As you know, there is a maximum speed things can go called $c$, the "speed of light." Light in a vacuum goes $c$. Light in the atmosphere, however, goes a little less than $c$.

My question is: what effect does wind have on light's velocity? Simply adding the wind's velocity to light's would not even be remotely close, since a 10 mph tail wind would probably push it over $c$.


3 Answers 3


If the air is not moving, we know the light moves at a speed $v=c/n$, where $n$ in the index of refraction of the air. Now if the air is moving at a speed $u$ relative to you, and the light is propagating in the same direction, then you can find the apparent speed of light by the relative addition of velocities formula. In this case, you will find the apparent speed of light to be $$\frac{v+u}{1+\dfrac{uv}{c^2}}. $$

  • $\begingroup$ Wouldn't turbulence and preassure be relevant for the refractive index? $\endgroup$
    – jinawee
    May 2, 2014 at 20:25
  • 2
    $\begingroup$ That's a good point. In reality wind is not just a uniform motion of air at a constant speed. The pressure and temperature will be non-uniform, and this will cause the index of refraction to be non-uniform. This effect on the speed of light is probably greater than the effect I talked aobut in my answer. However, it is not as easy to get a clean answer as to what the speed of light should be with these effects taken into account. $\endgroup$ May 2, 2014 at 20:52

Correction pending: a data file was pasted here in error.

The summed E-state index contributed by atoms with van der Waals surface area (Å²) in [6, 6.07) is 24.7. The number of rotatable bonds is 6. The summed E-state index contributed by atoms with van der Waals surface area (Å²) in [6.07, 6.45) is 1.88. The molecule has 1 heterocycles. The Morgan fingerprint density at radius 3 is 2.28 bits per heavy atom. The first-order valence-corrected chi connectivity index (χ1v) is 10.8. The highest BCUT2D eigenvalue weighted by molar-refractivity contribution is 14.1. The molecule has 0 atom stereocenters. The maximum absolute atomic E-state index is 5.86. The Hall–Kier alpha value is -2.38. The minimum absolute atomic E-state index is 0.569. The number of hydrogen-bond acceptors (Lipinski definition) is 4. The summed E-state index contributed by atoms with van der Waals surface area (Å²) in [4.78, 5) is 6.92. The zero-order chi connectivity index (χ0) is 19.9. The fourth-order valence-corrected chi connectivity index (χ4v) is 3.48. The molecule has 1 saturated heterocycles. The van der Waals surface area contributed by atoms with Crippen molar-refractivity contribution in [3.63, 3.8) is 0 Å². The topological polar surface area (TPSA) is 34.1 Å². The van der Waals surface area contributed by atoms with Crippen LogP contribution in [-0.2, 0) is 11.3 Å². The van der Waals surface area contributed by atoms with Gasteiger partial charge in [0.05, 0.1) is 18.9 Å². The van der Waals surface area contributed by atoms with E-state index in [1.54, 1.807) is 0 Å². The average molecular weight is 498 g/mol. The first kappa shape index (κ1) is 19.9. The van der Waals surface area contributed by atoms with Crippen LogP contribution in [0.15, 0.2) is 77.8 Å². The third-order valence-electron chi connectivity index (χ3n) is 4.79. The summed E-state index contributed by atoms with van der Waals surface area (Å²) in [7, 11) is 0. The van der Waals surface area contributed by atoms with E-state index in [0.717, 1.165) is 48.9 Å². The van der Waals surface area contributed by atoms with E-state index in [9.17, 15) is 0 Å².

• $\begingroup$ Is there a reason why velocity addition applies to light in a moving medium? $\endgroup$
    – binaryfunt
    May 30, 2014 at 18:26
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    $\begingroup$ @BrianFunt I think I should have explained this better. Basically imagine you are standing on train tracks with the wind blowing at some speed $u$. Now you are wondering what the speed of light is. Luckily your friend is coming by on a train moving at the same speed $u$. You ask him what the speed of light is, and since he sees no wind the answer is easy: $v=c/n$. Now we have the light moving at a speed $v$ in a frame which is moving at a speed $u$ with respect to $u$, and we want to know what is the velocity in your frame. The asnwer is given by the relativistic velocity addition formula. $\endgroup$ May 30, 2014 at 20:58
  • $\begingroup$ Is it just coincidental that the group velocity of light is being treated similarly to an 'object' moving at speed $v$? $\endgroup$
    – binaryfunt
    May 30, 2014 at 21:16

Two things:

  1. Medium motion does 'drag' speed of light. http://en.wikipedia.org/wiki/Light-dragging_effects
  2. Speeds of medium and c are not linearly added. Use Lorentz Transformation: http://en.wikipedia.org/wiki/Lorentz_transformation
  • $\begingroup$ If you could expand this answer to more than just two links, that would be helpful. Can you post the relevant info from those links here? $\endgroup$ May 2, 2014 at 21:58

the only way to find out is with an experiment, and no such interferometer exists. although how about recording he speed of light, then putting a hight speed gush through the lad - like a hurricane? And then see.

  • $\begingroup$ Or you could just do math. $\endgroup$
    – PyRulez
    May 26, 2014 at 15:17

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